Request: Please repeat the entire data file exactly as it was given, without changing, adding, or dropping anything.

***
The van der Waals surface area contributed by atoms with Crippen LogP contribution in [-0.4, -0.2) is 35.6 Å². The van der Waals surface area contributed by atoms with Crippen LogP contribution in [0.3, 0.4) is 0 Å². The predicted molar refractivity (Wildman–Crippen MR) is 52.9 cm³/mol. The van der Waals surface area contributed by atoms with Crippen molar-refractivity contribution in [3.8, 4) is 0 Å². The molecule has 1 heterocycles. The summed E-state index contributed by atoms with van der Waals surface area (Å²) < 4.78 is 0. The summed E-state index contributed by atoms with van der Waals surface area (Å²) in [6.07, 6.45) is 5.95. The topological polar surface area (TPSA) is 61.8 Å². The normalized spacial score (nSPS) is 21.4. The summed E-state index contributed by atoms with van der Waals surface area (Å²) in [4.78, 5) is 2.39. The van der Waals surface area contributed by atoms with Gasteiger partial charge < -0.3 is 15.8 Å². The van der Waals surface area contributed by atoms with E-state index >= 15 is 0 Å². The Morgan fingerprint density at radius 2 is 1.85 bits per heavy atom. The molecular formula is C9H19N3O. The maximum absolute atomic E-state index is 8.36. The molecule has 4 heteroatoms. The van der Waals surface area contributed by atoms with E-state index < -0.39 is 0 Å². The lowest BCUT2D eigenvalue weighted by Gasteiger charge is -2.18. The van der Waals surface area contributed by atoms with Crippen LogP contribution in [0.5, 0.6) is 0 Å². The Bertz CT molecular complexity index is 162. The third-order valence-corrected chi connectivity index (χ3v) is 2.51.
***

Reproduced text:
The van der Waals surface area contributed by atoms with Crippen LogP contribution in [-0.4, -0.2) is 35.6 Å². The van der Waals surface area contributed by atoms with Crippen LogP contribution in [0.3, 0.4) is 0 Å². The predicted molar refractivity (Wildman–Crippen MR) is 52.9 cm³/mol. The van der Waals surface area contributed by atoms with Crippen molar-refractivity contribution in [3.8, 4) is 0 Å². The molecule has 1 heterocycles. The summed E-state index contributed by atoms with van der Waals surface area (Å²) < 4.78 is 0. The summed E-state index contributed by atoms with van der Waals surface area (Å²) in [6.07, 6.45) is 5.95. The topological polar surface area (TPSA) is 61.8 Å². The normalized spacial score (nSPS) is 21.4. The summed E-state index contributed by atoms with van der Waals surface area (Å²) in [4.78, 5) is 2.39. The van der Waals surface area contributed by atoms with Gasteiger partial charge < -0.3 is 15.8 Å². The van der Waals surface area contributed by atoms with E-state index >= 15 is 0 Å². The Morgan fingerprint density at radius 2 is 1.85 bits per heavy atom. The molecular formula is C9H19N3O. The maximum absolute atomic E-state index is 8.36. The molecule has 4 heteroatoms. The van der Waals surface area contributed by atoms with E-state index < -0.39 is 0 Å². The lowest BCUT2D eigenvalue weighted by Gasteiger charge is -2.18. The van der Waals surface area contributed by atoms with Crippen LogP contribution in [0.5, 0.6) is 0 Å². The Bertz CT molecular complexity index is 162. The third-order valence-corrected chi connectivity index (χ3v) is 2.51.